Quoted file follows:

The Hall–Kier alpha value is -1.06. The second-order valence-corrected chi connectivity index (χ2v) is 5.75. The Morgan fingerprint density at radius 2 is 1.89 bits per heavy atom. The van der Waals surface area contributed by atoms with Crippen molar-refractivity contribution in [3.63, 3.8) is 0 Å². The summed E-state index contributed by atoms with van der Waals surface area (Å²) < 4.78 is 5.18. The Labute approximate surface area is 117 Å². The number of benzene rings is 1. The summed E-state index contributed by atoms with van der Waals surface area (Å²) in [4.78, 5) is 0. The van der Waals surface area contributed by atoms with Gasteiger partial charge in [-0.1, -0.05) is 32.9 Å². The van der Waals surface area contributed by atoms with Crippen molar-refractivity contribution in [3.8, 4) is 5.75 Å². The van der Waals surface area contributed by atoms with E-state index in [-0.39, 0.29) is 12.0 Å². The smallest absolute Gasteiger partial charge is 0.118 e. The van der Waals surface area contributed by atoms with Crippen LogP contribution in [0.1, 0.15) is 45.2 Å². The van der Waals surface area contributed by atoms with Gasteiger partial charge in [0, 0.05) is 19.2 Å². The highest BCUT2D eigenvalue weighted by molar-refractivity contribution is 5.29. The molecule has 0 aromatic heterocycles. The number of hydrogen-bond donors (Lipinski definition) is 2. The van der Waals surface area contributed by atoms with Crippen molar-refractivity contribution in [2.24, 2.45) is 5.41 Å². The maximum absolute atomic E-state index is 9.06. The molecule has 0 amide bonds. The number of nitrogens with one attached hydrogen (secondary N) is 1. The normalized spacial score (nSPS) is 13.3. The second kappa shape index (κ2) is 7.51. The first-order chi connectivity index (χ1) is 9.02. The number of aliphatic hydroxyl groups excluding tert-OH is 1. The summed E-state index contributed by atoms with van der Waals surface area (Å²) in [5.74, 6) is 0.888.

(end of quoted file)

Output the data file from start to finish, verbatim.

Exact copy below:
The Hall–Kier alpha value is -1.06. The second-order valence-corrected chi connectivity index (χ2v) is 5.75. The Morgan fingerprint density at radius 2 is 1.89 bits per heavy atom. The van der Waals surface area contributed by atoms with Crippen molar-refractivity contribution in [3.63, 3.8) is 0 Å². The summed E-state index contributed by atoms with van der Waals surface area (Å²) < 4.78 is 5.18. The Labute approximate surface area is 117 Å². The number of benzene rings is 1. The summed E-state index contributed by atoms with van der Waals surface area (Å²) in [4.78, 5) is 0. The van der Waals surface area contributed by atoms with Gasteiger partial charge in [-0.1, -0.05) is 32.9 Å². The van der Waals surface area contributed by atoms with Crippen molar-refractivity contribution in [3.8, 4) is 5.75 Å². The van der Waals surface area contributed by atoms with E-state index in [-0.39, 0.29) is 12.0 Å². The smallest absolute Gasteiger partial charge is 0.118 e. The van der Waals surface area contributed by atoms with Crippen LogP contribution in [0.1, 0.15) is 45.2 Å². The van der Waals surface area contributed by atoms with Gasteiger partial charge in [0, 0.05) is 19.2 Å². The highest BCUT2D eigenvalue weighted by molar-refractivity contribution is 5.29. The molecule has 0 aromatic heterocycles. The number of hydrogen-bond donors (Lipinski definition) is 2. The van der Waals surface area contributed by atoms with Crippen molar-refractivity contribution in [2.24, 2.45) is 5.41 Å². The maximum absolute atomic E-state index is 9.06. The molecule has 0 amide bonds. The number of nitrogens with one attached hydrogen (secondary N) is 1. The normalized spacial score (nSPS) is 13.3. The second kappa shape index (κ2) is 7.51. The first-order chi connectivity index (χ1) is 9.02. The number of aliphatic hydroxyl groups excluding tert-OH is 1. The summed E-state index contributed by atoms with van der Waals surface area (Å²) in [5.74, 6) is 0.888.